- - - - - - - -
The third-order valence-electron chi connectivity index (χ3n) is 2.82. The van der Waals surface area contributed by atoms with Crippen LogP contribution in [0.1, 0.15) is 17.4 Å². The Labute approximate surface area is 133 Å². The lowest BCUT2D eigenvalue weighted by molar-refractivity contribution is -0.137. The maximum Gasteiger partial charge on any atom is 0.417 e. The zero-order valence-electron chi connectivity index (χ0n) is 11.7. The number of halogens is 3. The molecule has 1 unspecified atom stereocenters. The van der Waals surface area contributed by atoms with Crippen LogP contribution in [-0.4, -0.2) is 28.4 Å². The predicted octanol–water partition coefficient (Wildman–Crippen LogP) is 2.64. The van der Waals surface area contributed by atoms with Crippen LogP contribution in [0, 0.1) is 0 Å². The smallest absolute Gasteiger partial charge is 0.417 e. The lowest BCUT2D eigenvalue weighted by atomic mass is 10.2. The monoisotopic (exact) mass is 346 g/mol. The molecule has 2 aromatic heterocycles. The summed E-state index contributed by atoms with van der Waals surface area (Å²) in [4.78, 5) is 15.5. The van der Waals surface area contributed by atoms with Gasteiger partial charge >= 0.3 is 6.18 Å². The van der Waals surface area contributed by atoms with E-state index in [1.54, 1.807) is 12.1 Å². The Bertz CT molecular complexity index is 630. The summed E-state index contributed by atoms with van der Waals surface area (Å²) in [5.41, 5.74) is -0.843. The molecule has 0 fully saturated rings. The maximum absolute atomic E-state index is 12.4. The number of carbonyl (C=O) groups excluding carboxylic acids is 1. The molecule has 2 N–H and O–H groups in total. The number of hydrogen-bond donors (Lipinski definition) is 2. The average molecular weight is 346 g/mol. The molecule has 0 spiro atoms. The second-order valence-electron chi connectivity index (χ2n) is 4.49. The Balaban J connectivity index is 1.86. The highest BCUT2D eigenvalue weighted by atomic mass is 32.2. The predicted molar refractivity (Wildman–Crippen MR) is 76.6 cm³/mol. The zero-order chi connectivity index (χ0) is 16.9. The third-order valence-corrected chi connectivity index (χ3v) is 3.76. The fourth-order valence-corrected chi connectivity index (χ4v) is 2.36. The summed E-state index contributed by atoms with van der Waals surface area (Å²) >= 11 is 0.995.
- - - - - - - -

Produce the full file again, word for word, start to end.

The third-order valence-electron chi connectivity index (χ3n) is 2.82. The van der Waals surface area contributed by atoms with Crippen LogP contribution in [0.1, 0.15) is 17.4 Å². The Labute approximate surface area is 133 Å². The lowest BCUT2D eigenvalue weighted by molar-refractivity contribution is -0.137. The maximum Gasteiger partial charge on any atom is 0.417 e. The zero-order valence-electron chi connectivity index (χ0n) is 11.7. The number of halogens is 3. The molecule has 1 unspecified atom stereocenters. The van der Waals surface area contributed by atoms with Crippen LogP contribution in [-0.4, -0.2) is 28.4 Å². The predicted octanol–water partition coefficient (Wildman–Crippen LogP) is 2.64. The van der Waals surface area contributed by atoms with Crippen LogP contribution in [0, 0.1) is 0 Å². The smallest absolute Gasteiger partial charge is 0.417 e. The lowest BCUT2D eigenvalue weighted by atomic mass is 10.2. The monoisotopic (exact) mass is 346 g/mol. The molecule has 2 aromatic heterocycles. The summed E-state index contributed by atoms with van der Waals surface area (Å²) in [4.78, 5) is 15.5. The van der Waals surface area contributed by atoms with Gasteiger partial charge >= 0.3 is 6.18 Å². The van der Waals surface area contributed by atoms with E-state index in [1.54, 1.807) is 12.1 Å². The Bertz CT molecular complexity index is 630. The summed E-state index contributed by atoms with van der Waals surface area (Å²) in [5.41, 5.74) is -0.843. The molecule has 0 fully saturated rings. The maximum absolute atomic E-state index is 12.4. The number of carbonyl (C=O) groups excluding carboxylic acids is 1. The molecule has 2 N–H and O–H groups in total. The number of hydrogen-bond donors (Lipinski definition) is 2. The average molecular weight is 346 g/mol. The molecule has 0 spiro atoms. The second-order valence-electron chi connectivity index (χ2n) is 4.49. The Balaban J connectivity index is 1.86. The highest BCUT2D eigenvalue weighted by atomic mass is 32.2. The predicted molar refractivity (Wildman–Crippen MR) is 76.6 cm³/mol. The zero-order chi connectivity index (χ0) is 16.9. The third-order valence-corrected chi connectivity index (χ3v) is 3.76. The fourth-order valence-corrected chi connectivity index (χ4v) is 2.36. The summed E-state index contributed by atoms with van der Waals surface area (Å²) >= 11 is 0.995.